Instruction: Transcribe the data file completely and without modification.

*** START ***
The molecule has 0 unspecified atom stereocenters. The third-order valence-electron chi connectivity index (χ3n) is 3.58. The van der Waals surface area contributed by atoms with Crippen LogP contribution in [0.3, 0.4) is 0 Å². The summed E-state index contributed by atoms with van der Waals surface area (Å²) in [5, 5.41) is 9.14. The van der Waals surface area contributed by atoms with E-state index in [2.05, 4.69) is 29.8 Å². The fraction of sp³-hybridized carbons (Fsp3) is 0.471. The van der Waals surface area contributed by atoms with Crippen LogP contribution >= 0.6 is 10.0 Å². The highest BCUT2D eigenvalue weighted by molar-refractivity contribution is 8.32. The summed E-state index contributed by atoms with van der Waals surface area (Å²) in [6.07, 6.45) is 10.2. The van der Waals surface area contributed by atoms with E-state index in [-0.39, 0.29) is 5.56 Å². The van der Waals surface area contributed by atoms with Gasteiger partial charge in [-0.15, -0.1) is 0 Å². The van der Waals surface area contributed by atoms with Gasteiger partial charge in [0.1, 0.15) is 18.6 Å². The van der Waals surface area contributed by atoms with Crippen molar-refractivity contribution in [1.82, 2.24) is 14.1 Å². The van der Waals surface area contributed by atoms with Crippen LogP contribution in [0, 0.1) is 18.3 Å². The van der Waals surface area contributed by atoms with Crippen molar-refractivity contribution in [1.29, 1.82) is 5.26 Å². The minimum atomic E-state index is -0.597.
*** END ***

The molecule has 0 unspecified atom stereocenters. The third-order valence-electron chi connectivity index (χ3n) is 3.58. The van der Waals surface area contributed by atoms with Crippen LogP contribution in [0.3, 0.4) is 0 Å². The summed E-state index contributed by atoms with van der Waals surface area (Å²) in [5, 5.41) is 9.14. The van der Waals surface area contributed by atoms with E-state index in [2.05, 4.69) is 29.8 Å². The fraction of sp³-hybridized carbons (Fsp3) is 0.471. The van der Waals surface area contributed by atoms with Crippen LogP contribution >= 0.6 is 10.0 Å². The highest BCUT2D eigenvalue weighted by molar-refractivity contribution is 8.32. The summed E-state index contributed by atoms with van der Waals surface area (Å²) in [6.07, 6.45) is 10.2. The van der Waals surface area contributed by atoms with E-state index in [-0.39, 0.29) is 5.56 Å². The van der Waals surface area contributed by atoms with Gasteiger partial charge in [-0.15, -0.1) is 0 Å². The van der Waals surface area contributed by atoms with Gasteiger partial charge in [0.1, 0.15) is 18.6 Å². The van der Waals surface area contributed by atoms with Crippen molar-refractivity contribution in [1.82, 2.24) is 14.1 Å². The van der Waals surface area contributed by atoms with Crippen LogP contribution in [0, 0.1) is 18.3 Å². The van der Waals surface area contributed by atoms with Crippen molar-refractivity contribution in [1.29, 1.82) is 5.26 Å². The minimum atomic E-state index is -0.597.